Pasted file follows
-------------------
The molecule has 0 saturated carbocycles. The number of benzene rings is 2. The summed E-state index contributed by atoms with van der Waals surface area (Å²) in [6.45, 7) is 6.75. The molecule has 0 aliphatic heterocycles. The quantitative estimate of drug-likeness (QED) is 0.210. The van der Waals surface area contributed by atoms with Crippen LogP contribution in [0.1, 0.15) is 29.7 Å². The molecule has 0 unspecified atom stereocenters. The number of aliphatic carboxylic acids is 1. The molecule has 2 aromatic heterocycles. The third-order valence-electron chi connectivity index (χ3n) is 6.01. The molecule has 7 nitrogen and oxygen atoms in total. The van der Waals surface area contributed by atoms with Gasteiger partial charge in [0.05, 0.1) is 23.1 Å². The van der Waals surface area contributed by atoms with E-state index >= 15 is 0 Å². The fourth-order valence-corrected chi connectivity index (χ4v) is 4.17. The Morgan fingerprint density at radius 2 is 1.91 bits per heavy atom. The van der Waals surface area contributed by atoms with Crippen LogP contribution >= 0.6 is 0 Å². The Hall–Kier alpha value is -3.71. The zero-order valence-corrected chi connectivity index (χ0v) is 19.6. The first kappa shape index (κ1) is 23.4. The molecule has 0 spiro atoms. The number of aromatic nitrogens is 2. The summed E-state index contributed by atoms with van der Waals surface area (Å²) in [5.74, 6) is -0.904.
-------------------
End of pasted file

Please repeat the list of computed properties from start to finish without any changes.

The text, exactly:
The molecule has 0 saturated carbocycles. The number of benzene rings is 2. The summed E-state index contributed by atoms with van der Waals surface area (Å²) in [6.45, 7) is 6.75. The molecule has 0 aliphatic heterocycles. The quantitative estimate of drug-likeness (QED) is 0.210. The van der Waals surface area contributed by atoms with Crippen LogP contribution in [0.1, 0.15) is 29.7 Å². The molecule has 0 unspecified atom stereocenters. The number of aliphatic carboxylic acids is 1. The molecule has 2 aromatic heterocycles. The third-order valence-electron chi connectivity index (χ3n) is 6.01. The molecule has 7 nitrogen and oxygen atoms in total. The van der Waals surface area contributed by atoms with Gasteiger partial charge in [0.05, 0.1) is 23.1 Å². The van der Waals surface area contributed by atoms with E-state index >= 15 is 0 Å². The fourth-order valence-corrected chi connectivity index (χ4v) is 4.17. The Morgan fingerprint density at radius 2 is 1.91 bits per heavy atom. The van der Waals surface area contributed by atoms with Crippen LogP contribution >= 0.6 is 0 Å². The Hall–Kier alpha value is -3.71. The zero-order valence-corrected chi connectivity index (χ0v) is 19.6. The first kappa shape index (κ1) is 23.4. The molecule has 0 spiro atoms. The number of aromatic nitrogens is 2. The summed E-state index contributed by atoms with van der Waals surface area (Å²) in [5.74, 6) is -0.904.